A GREETING CARD FOR ALL SEASONS
Say it on cassette
Did you ever wake up in the morning with the sinking sensation that it's Valentines's Day ( or Mother's Day, or a special birthday) and you've forgotten to buy a card for someone? Or worse, did you realize that the loved one in question would attribute your dereliction of duty to having spent too many hours in front of your Atari? The only solution to this dilemma is to leap out of bed and resort to the All-Occasion Card. This life-saving program allows you to make a selection from ten different backgrounds, and permits you to write a message of up to three lines of horizontally scrolling text.
After you LOAD the program, your first task is to assign characters to A$, B$ and C$ in lines 460 - 480. For the best results, these line lengths should not be changed and your messages should be centered.
Your next task is to RUN the program. Each data line has a descriptive string leader that describes the character it creates. LInes 250 - 280 read and print these labels with their corresponding line numbers. You're then asked to enter the line number of the background you wish to use.
Lines 320 - 390 relocate the Graphics 1 and 2 character set to RAM. Line 360 calculates the address of the background character (or space) for the lower-case graphics set. Line 410 discards the data label. Lines 420-440 customize the background character with chosen data. The last number in each data line selects a color for the character. This number is POKEd into Color Register 0.
Line 490 selects lower case. Line 500 allows the background color to vary randomly (if the REM is removed). Line 510 varies the text color. Luminances for text and background are set to ensure that the text never "merges" with the background.
Lines 520-430 print the message strings. The loop creates the illusion that messages scroll from right to left. This scrolling is a bit uneven, but the card's recipient is usually too pleased to notice this. (The elimination of one message line and variation of the delay loop at line 620 may help matters somewhat.) Three message lines seem to be the limit for simple BASIC.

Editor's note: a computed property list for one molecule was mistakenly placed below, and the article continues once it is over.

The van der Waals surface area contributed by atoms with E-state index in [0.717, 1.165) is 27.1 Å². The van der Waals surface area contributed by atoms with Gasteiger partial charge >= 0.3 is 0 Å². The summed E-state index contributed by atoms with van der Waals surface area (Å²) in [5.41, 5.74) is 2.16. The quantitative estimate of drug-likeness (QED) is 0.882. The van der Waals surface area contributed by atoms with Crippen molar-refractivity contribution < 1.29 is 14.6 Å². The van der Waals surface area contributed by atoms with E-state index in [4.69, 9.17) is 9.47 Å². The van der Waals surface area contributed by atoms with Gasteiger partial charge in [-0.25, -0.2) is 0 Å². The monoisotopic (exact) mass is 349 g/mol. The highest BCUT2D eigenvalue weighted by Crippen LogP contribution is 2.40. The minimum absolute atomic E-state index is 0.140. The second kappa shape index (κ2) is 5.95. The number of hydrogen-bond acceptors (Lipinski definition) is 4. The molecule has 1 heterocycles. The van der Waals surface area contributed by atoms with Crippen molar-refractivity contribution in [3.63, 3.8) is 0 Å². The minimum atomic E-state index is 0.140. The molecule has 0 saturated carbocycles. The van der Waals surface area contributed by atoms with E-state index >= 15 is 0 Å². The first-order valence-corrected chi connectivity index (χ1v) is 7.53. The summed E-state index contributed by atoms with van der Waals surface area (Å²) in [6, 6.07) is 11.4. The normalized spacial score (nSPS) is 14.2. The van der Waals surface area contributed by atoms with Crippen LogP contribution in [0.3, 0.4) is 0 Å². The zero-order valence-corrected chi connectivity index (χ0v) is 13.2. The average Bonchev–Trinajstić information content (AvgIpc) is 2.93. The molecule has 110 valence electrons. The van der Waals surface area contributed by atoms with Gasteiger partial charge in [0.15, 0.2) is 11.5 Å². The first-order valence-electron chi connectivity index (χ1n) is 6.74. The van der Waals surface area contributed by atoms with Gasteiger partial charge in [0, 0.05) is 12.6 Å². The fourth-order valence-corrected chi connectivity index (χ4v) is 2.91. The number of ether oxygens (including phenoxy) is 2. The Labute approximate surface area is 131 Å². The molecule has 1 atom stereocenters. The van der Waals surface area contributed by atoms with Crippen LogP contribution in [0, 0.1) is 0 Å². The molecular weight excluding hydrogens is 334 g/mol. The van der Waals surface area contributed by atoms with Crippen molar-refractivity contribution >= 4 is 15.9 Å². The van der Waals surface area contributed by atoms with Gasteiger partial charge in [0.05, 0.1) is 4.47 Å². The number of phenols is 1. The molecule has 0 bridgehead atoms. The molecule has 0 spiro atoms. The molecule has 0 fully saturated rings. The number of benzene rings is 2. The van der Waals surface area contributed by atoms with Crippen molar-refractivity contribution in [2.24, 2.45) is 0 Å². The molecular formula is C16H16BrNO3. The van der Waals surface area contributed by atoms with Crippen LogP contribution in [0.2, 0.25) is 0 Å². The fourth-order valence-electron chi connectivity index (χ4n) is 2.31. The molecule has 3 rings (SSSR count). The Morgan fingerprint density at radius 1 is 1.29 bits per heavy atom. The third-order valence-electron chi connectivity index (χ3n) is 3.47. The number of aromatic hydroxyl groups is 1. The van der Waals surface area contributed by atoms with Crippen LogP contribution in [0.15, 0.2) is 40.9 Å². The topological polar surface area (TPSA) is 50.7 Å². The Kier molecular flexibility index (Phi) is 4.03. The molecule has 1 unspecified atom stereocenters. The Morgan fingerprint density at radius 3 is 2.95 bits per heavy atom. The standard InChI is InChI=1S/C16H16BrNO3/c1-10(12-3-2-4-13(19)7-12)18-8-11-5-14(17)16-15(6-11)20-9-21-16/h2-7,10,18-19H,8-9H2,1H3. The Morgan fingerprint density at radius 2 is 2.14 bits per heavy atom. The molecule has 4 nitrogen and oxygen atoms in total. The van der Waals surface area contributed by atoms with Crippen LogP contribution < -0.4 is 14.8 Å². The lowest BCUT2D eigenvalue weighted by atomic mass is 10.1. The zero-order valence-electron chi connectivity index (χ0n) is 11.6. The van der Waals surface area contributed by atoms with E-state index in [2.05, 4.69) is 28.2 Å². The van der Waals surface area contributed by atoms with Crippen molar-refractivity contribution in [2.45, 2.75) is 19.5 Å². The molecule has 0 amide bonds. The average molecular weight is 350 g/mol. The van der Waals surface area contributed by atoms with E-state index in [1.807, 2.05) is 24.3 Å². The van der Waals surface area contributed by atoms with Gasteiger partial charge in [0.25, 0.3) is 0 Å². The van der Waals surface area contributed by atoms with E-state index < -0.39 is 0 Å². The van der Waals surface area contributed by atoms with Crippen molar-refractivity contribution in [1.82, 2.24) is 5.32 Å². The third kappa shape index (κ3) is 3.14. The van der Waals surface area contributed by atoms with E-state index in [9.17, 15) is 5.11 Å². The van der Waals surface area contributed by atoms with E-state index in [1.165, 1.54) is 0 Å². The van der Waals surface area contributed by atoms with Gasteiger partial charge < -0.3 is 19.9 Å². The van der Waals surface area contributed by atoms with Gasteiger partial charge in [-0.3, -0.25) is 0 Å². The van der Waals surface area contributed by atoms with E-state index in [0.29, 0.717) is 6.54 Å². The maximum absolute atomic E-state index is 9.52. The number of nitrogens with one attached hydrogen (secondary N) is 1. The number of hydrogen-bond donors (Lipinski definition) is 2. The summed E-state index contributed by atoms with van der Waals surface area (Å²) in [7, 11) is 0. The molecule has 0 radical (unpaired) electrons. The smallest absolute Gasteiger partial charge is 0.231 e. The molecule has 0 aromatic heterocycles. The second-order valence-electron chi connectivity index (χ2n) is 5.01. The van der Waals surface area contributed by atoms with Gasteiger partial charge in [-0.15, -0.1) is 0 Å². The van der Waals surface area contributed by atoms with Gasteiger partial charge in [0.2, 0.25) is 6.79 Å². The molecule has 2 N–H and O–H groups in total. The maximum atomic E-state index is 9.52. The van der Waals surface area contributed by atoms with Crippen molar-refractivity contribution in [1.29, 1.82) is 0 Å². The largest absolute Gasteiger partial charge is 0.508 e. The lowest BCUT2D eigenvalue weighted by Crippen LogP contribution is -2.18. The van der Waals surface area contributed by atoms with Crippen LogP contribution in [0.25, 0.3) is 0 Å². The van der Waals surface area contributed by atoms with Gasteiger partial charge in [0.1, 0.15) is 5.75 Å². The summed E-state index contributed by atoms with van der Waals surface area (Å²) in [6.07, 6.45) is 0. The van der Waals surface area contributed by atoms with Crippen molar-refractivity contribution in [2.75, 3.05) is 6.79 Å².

Of course, there is no reason that other characters cannot be used. For purposes of experimentation, you can modify any line of data. For example, draw an 8 x 8 black on a piece of graph paper. Color the blocks in any way you wish. Treat each line as a binary number (empty = 0, full = 1). Translate each line to decimal form, and list a data line. Then substitute your new numbers for the first eight numbers in the data line.
To experiment with color, change the last number in the data line. Replace the old label with your new one. Then RUN the program and choose your line.
If you wish to use Graphics 1, subtract one from line 350. To "proportion" the page, add three to each POSITION statement in lines 530-610.
Any good thing can be run into the ground, of course. But by varying the backgrounds on the All-Occasion Card, you can ensure that it won't grow stale too soon. The number of times you should use the card depends on two factors: How many Atari owners you know, and how brave you are. In addition, the All-Occasion Card can be used as an interesting display at meetings and other social gatherings.
The most economical means of delivering the card is via cassette. Don't forget to provide loading instructions. And remember, on those special occasions when disaster seems to be guaranteed, the All-occasion Card is here to help.
William L. Henson is an attorney who specializes in contract disputes. He became hooked on personal computers after meeting Chris Crawford in the summer of 1978. An Atari 800 joined the family in 1982. His wife Julie and five-year-old daughter Elizabeth are also Atari enthusiasts.
Requires 16K RAM
Listing: CARD.BAS Download